Acting Defense Secretary Patrick Shanahan presented a military plan at a meeting of top national security officials last week that would send as many as 120,000 US troops to the Middle East in the event that Iran strikes American forces in the region or speeds up its development of nuclear weapons, The New York Times reported Monday.
The Times said the plan, which does not call for a land invasion of Iran, was ordered in part by national security adviser John Bolton.
Citing administration officials, the Times said it was unknown whether President Donald Trump had been briefed on the plan, including the number of troops. The Times said the meeting occurred days after the Trump administration cited “specific and credible” intelligence last week that suggested Iranian forces and proxies were targeting US forces in Syria, Iraq and at sea.
Trump denied the report on Tuesday, dismissing it as “fake news.”
“Now would I do that? Absolutely. But we have not planned for that,” he told reporters at the White House. “Hopefully, we’re not going to have to plan for that, and if we did that, we’d send a hell of a lot more troops than that.”
The meeting included Bolton, Gen. Joseph Dunford, the chairman of the Joint Chiefs of Staff, CIA Director Gina Haspel and Director of National Intelligence Dan Coats, according to the Times.
The paper said the number of the troops discussed “has shocked some who have been briefed on them” and noted that the figure is close to the number of US troops that invaded Iraq in 2003.
A number of senior administration officials told the paper that even in its early stages, the plan shows “how dangerous the threat from Iran has become,” while other officials “who are urging a diplomatic resolution to the current tensions, said it amounts to a scare tactic to warn Iran against new aggressions.”
A senior administration official confirmed to CNN that potential military plans to send additional US troops to the region were reviewed last week during a meeting at the White House with the national security team, but did not say what the number of troops in that force would be.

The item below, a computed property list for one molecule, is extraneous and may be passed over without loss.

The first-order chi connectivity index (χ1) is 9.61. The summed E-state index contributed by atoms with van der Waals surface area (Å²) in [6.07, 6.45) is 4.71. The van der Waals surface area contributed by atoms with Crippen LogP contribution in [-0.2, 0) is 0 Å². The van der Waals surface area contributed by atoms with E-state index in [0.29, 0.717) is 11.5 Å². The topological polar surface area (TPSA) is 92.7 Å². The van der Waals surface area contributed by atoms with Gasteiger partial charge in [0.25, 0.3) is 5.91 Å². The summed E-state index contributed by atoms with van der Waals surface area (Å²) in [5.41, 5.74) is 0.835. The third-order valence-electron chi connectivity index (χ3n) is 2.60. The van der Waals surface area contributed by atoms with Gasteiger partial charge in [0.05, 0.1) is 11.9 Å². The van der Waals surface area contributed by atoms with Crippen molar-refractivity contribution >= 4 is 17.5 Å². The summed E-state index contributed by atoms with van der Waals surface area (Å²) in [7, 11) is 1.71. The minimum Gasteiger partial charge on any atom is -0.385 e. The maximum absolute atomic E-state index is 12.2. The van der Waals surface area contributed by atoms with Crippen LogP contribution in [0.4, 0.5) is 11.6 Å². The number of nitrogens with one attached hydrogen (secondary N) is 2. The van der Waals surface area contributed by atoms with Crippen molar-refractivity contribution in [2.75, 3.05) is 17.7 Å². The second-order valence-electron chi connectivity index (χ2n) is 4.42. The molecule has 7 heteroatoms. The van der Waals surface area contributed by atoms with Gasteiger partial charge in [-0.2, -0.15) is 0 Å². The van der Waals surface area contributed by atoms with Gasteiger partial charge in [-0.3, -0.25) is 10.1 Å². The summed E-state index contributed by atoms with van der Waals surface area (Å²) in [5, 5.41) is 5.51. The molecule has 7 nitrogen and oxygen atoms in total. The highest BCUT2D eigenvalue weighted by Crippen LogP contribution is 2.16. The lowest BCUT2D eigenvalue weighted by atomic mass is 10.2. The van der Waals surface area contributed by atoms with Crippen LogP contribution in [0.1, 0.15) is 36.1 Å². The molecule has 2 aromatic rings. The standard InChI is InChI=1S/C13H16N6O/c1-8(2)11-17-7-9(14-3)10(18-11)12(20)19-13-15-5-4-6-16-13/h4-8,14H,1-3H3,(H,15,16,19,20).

Another senior administration official told reporters last week that if Iran does not remain in the 2015 nuclear deal, the White House would consider taking additional action beyond sanctions.
When asked by a reporter if the Pentagon would strike Iran’s nuclear facilities if they go above 20% purity enrichment 60 days from now, the official said, “The President has been very clear that when the security of the American people are threatened, all options are on the table.”
They added that Trump is “certainly not going to constrain his options if the Iranians take an action he thought was unacceptable.”
Asked about the report Tuesday on “New Day,” Iran’s ambassador to the UN, Majid Takht Ravanchi, said such talk amounted to “psychological warfare” by the US.
“We are not in the business of trying to create conflict in our neighborhood, because nobody is going to have benefit from such a conflict in our region except for a few – as I explained earlier – some people in Washington and some countries in our neighborhood,” Ravanchi told CNN’s John Berman.
The report comes as the White House closely monitors new developments in Iran. Last week, Iranian President Hassan Rouhani said the country was partially withdrawing from a landmark nuclear deal – known officially as the Joint Comprehensive Plan of Action – but would not fully withdraw, amid heightened pressure from the US in recent weeks.
It also comes days after US officials said the Pentagon’s decision to move an aircraft carrier strike group and B-52 bombers into the region was a result of intelligence that showed that Iran is likely moving short-range ballistic missiles aboard boats in the Persian Gulf.
The concerns over the movement of the missiles was one of multiple threads of intelligence from various sources that led the US to believe Iran had a capability and intention to launch strikes against US targets.
CNN’s Barbara Starr, Kylie Atwood, Allie Malloy, James Griffiths, Joshua Berlinger and Sheena McKenzie contributed to this report.